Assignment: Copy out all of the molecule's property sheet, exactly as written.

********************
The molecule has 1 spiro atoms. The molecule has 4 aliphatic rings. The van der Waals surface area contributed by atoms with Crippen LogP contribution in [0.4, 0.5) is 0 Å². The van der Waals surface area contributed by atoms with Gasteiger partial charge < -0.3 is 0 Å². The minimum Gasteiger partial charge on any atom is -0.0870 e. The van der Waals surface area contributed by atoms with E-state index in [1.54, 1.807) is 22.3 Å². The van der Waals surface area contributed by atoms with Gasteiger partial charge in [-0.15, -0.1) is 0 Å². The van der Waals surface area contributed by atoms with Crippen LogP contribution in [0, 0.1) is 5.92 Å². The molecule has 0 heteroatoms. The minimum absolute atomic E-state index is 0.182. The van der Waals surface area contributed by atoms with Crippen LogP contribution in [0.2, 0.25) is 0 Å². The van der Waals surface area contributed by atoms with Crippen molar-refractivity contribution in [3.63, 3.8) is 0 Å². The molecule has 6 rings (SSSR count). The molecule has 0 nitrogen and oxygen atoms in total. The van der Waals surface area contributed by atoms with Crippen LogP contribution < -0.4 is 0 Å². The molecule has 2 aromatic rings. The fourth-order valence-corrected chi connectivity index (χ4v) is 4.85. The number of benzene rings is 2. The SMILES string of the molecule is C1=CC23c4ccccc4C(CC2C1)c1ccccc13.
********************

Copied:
The molecule has 1 spiro atoms. The molecule has 4 aliphatic rings. The van der Waals surface area contributed by atoms with Crippen LogP contribution in [0.4, 0.5) is 0 Å². The van der Waals surface area contributed by atoms with Gasteiger partial charge < -0.3 is 0 Å². The minimum Gasteiger partial charge on any atom is -0.0870 e. The van der Waals surface area contributed by atoms with E-state index in [1.54, 1.807) is 22.3 Å². The van der Waals surface area contributed by atoms with Gasteiger partial charge in [-0.15, -0.1) is 0 Å². The van der Waals surface area contributed by atoms with Crippen LogP contribution in [0, 0.1) is 5.92 Å². The molecule has 0 heteroatoms. The minimum absolute atomic E-state index is 0.182. The van der Waals surface area contributed by atoms with Crippen LogP contribution in [0.2, 0.25) is 0 Å². The van der Waals surface area contributed by atoms with Crippen molar-refractivity contribution in [3.63, 3.8) is 0 Å². The molecule has 6 rings (SSSR count). The molecule has 0 nitrogen and oxygen atoms in total. The van der Waals surface area contributed by atoms with Crippen LogP contribution < -0.4 is 0 Å². The molecule has 2 aromatic rings. The fourth-order valence-corrected chi connectivity index (χ4v) is 4.85. The number of benzene rings is 2. The SMILES string of the molecule is C1=CC23c4ccccc4C(CC2C1)c1ccccc13.